Shortlisted for the Orange Prize for Fiction 2011.
Clever and rewarding writing following the lives of four characters and their involvement with a desk, with 19 oddly shaped drawers. In its simplest form it is an emotional discourse on memory and loss. Great House is a story haunted by questions: What do we pass on to our children and how do they absorb our dreams and losses? How do we respond to disappearance, destruction, and change? Nicole Krauss has written a soaring, powerful novel about memory struggling to create a meaningful permanence in the face of inevitable loss. Persevere, it’s well worth the effort.
During the winter of 1972, a woman spends a single night with a young Chilean poet before he departs New York, leaving her his desk. It is the only time they ever meet. Two years later, he is arrested by Pinochet's secret police and never seen again. Across the ocean, in the leafy suburbs of London, a man caring for his dying wife discovers a lock of hair among her papers that unravels a terrible secret. In Jerusalem, an antiques dealer has spent a lifetime reassembling his father's study, plundered by the Nazis from Budapest in 1944; now only one item remains to be found. Connecting these lives is a desk of many drawers that exerts a power over those who possess it or give it away. And as the narrators of Great House make their confessions, this desk comes finally to stand for all that has been taken from them, and all that binds them to what has disappeared.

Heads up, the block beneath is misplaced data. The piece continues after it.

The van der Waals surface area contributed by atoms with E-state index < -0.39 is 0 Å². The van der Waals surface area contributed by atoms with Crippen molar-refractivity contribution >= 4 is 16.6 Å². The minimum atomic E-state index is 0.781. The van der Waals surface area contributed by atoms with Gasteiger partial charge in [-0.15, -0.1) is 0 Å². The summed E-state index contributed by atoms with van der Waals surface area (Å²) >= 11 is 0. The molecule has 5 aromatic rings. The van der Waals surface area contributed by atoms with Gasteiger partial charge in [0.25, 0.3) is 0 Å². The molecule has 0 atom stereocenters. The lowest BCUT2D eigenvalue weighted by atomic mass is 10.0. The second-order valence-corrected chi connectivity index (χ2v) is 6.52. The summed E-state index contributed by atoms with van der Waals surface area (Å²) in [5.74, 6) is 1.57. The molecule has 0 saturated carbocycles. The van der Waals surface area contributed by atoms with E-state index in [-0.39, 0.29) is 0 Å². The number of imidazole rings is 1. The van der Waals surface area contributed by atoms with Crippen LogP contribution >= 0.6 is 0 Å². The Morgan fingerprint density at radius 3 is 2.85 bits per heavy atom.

Publication date: 03/02/2011
Publisher: Viking an imprint of Penguin Books Ltd
|Publication date:||3rd February 2011|
|Publisher:||Viking an imprint of Penguin Books Ltd|
|Genres:||eBook Favourites, Literary Fiction, Reading Groups,|
Nicole Krauss is the author of the international bestseller The History of Love, which was published by Penguin in 2005. It won the William Saroyan International Prize for Writing, France’s Prix du Meilleur Livre Etranger, and was short-listed for the Orange, Médicis, and Femina prizes. Her fiction has been published in The New Yorker, Harper’s, Esquire, and Best American Short Stories, and her books have been translated into more than thirty-fivelanguages. She lives in Brooklyn, New York.More About Nicole Krauss